or the making of a decision would also be delayed.
6) Listen to others thoughts, opinions, facts, etc. thoughtfully and respectfully.
input is critical towards meeting the goal. By listening to others, you have
a greater chance of meeting your goal and possibly exceeding it. Every bit of
information that you can get is helpful, and remember that no input is bad input because the entire group is focused towards
the same goal.
7) Use consensus to make decisions.
allowing a consensus you give everyone a chance to voice how they feel about what decisions are to be made. There should never be a “majority rules” attitude when decisions are being made because not
everyone will agree all time. A consensus will allow for better decisions to
be made with less conflict amongst members.
8) Be realistic when accepting responsibilities for a follow up task; only accept if you know that you are going
to follow through.
you do not think that you can get the job done on time then do not accept it, don’t take on more than you can handle. When you accept a task, everyone expects you to follow through with it, so if you
don’t think you can perform, then don’t accept the responsibilities.
9) Use appropriate humor only and make sure it is only in moderation
and at appropriate times.
humor can take more away from a meeting than it can give to a meeting. When there
are serious, critical decisions being made, you don’t want to be a jester. Certain
times there are stressful situations when everyone could use a good laugh and other times it is not appropriate.
10) Always remember to dress appropriately!
you’re in a professional environment make sure you dress that way. By showing
up in blue jeans and a t-shirt to a meeting, you are definitely setting yourself up for failure. Make sure you dress for the occasion (Lippencott 46).
What not to do:
1) No interruptions, “peanut gallery”, cell phone calls, or other
are the worst thing for a meeting. They take the entire team off task and everyone
loses their focus. Focus on the task at hand, turn off your cell phone, don’t
get into a side bar with another group member, and try not to cause any commotion that is going to make people lose their
No silent observers should be present at the
observers are unnecessary and are another form of a disruption. Group members
will act differently if there is another person present during the meeting that has nothing to do with the group. There is simply no need for a silent observer.
3) No killer phrases. Ex: “That idea is not good, no one would use that!”
input is critical to the success of the team. When you use killer phrases you
demoralize a member who will in the future be less likely want to voice their input.
No one should be afraid to give their input on the topic being discussed.
4) Don’t be late to the meeting.
again this causes a distraction for the group. If you show up late attention
will be diverted towards you rather then towards the member giving their input at the moment you arrive.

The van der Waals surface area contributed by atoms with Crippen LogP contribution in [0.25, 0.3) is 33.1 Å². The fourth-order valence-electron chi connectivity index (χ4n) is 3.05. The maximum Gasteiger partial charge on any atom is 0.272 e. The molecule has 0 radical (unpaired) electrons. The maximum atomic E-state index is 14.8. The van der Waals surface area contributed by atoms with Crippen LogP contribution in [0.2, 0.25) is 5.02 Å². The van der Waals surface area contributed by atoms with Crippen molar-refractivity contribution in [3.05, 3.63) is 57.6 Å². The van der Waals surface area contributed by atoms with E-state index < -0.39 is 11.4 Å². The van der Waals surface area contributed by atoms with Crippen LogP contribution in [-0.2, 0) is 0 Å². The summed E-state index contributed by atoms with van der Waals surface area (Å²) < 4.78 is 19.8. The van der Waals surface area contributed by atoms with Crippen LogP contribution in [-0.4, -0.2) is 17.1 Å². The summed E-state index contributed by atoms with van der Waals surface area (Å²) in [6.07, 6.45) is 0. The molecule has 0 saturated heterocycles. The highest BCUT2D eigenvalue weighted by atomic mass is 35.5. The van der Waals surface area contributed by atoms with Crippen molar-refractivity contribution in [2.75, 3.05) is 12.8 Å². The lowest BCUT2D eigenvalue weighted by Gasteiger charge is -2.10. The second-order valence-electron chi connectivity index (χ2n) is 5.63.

5) You shouldn’t go unprepared; know what is going to be discussed at
the meeting, read the Agenda.
- By being prepared you are ready to accept the challenge that lies ahead for your group. You will be able to voice your input in an effective manner that will be respected
by the members. Your input will be well taken by others.
6) You shouldn’t keep your opinions, fact, thoughts, etc. to yourself; voice them that is what a meeting is
input counts just like the input of the other members of the group. Do not hesitate
to say what is on your mind. Every bit of input is critical to the success of
the team. Stand up and project yourself when it is necessary to do so and don’t
curl up into a ball when you have something to say.
7) You shouldn’t avoid conflicts with group members, if you have any
try to resolve them.
conflicts creates negative tension that is unnecessary and will spread to the other members of the group. If you have problems with a member discuss them after the meeting, off to the side, with that individual.
8) You shouldn’t turn away when someone is voicing their opinions, thoughts, facts, etc. because they are just
as important as yours.
doing so you are not allowing everyone to voice their input. This can cause tension
amongst members. The individual you turned your back on will have a harder time
believing that you want their input. Everyone’s input is critical to the
success of the team.
9) Don’t bring a negative attitude to the meeting because it will eventually
affect everyone else that is present.
starts with one and spreads too many. By bringing a negative attitude to the
meeting you will spread it to others and this will lead to disaster. You want
to be positive every time you attend a meeting.
10) You shouldn’t be loud and obnoxious.
- There are times when you can be loud and obnoxious; a meeting is definitely not the time to do so. When you are in a professional environment act the way you are expected to, professional. Humor is a good tension reliever but only at times when it is due (Schwartz 2005, Lippincott 1994).